staff goes the extra mile, intimate restaurant.Cons:
smallish rooms and bath, sold out far in advance during opera season. www.shellhospitality.com. 30 rooms, 18 suites. In-room: no a/c, Internet, Wi-Fi. In-hotel: restaurant, bar, parking. Credit cards accepted. Rate includes: Breakfast.
2576 Lombard St.
San Francisco, CA 94123
Reminiscent of the motor courts of yesteryear, this family-owned motel is an inexpensive lodging within walking distance of restaurants, bars, and shops in the Marina District and on the waterfront. Although some rooms are next to the street, others are tucked away inside a courtyard planted with flowers and trees. The individual enclosed garages are a nice feature, too, especially in a neighborhood notorious for its lack of street parking. The motel, located on the busy thoroughfare of Lombard Street, is of an older vintage, which translates to thin walls and no air-conditioning (though a/c is unnecessary on all but the hottest days). Some rooms have kitchenettes with eating areas and all have spotless baths and small shower stalls. Despite roaring traffic, the motel is a good value in a popular location. Pros:
friendly staff that accommodates guests with pets; more character than the chain motels on the same strip.Cons:
no a/c; located on a busy street; rooms can be noisy and stuffy. www.marinamotel.com. 40 rooms. In-room: no a/c, kitchen (some), Wi-Fi. In-hotel: parking, some pets allowed. Credit cards accepted.
545 Point Lobos Ave.
San Francisco, CA 94121
About as far west as you can go in San Francisco without falling into the Pacific, this hotel within easy walking distance of the Cliff House and Ocean Beach is a welcome refuge from the hubbub of downtown. A recreation area with a small pool, Ping-Pong table, and badminton court—plus large rooms with accordion-style dividers separating a queen bed from two twins—makes it a good choice for families with kids. Recent improvements include two ADA-compliant rooms; new furniture, carpets, curtains, and mattresses; renovated bathrooms; and a new patio. Second-story rooms enjoy ocean views, some have kitchenettes, and a little restaurant serves breakfast and lunch. Pros:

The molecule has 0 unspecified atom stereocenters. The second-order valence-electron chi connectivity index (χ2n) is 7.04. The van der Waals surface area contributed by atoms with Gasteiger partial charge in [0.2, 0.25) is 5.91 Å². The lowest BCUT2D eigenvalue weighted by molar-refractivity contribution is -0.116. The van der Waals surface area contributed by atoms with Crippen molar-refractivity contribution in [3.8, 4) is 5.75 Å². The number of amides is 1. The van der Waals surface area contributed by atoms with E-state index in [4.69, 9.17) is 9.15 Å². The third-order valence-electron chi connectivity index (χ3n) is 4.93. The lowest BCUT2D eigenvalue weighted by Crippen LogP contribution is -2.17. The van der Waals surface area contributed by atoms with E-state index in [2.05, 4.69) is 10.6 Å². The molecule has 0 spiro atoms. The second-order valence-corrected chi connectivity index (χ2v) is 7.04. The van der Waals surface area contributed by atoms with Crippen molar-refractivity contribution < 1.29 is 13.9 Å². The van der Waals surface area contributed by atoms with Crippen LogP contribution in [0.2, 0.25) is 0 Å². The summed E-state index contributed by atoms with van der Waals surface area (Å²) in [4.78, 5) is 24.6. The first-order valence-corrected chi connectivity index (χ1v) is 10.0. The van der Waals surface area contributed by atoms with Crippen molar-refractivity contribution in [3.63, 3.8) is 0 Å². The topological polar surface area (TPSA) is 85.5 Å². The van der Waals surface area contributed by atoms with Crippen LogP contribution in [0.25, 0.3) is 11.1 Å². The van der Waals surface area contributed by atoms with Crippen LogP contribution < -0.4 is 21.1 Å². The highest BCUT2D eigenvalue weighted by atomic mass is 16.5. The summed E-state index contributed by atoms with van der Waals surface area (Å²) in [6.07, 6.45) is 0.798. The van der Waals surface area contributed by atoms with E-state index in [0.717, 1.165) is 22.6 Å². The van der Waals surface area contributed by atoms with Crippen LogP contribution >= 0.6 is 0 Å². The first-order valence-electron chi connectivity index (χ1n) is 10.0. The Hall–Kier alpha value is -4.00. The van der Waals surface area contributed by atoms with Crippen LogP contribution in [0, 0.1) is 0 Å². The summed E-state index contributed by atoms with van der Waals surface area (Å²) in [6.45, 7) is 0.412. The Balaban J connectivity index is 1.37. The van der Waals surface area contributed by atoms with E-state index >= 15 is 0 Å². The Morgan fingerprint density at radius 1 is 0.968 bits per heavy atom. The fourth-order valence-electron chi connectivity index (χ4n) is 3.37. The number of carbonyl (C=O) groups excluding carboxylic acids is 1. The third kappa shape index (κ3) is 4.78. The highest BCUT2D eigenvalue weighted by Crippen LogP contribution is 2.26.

close to the beach, lots of activities for kids.Cons:
no a/c, no pets allowed. www.sealrockinn.com. 27 rooms. In-room: no a/c, kitchen (some), Internet, Wi-Fi. In-hotel: restaurant, pool, parking. Credit cards accepted. Rate includes: No meals.
736 Mission St.
San Francisco, CA 94103
Fascinating museum buildings are sprouting up all over the city, and this new, Daniel Liebeskind-designed CJM is a real coup for SoMa. It's impossible to ignore that diagonal blue cube. The all-new addition jutting into a painstakingly restored power substation is a physical manifestation of the Hebrew phrase l'chaim
(to life). And even if the architectural philosophy behind the design seems a bit esoteric, the blue, steel-clad cube—one of the most striking structures in town—creates a unique, light-filled space that merits a stroll through the lobby even if current exhibits don't entice you into the galleries. Be sure to check out the seam where old building meets new. "Seeing Gertrude Stein," an exhibit examining this cultural giant's role in 20th-century arts, is set to open in mid-2011. www.thejcm.org. Admission: $10, $5 Thurs. after 5pm. Hours: Thurs. 1-8, Fri.-Tues. 11-5.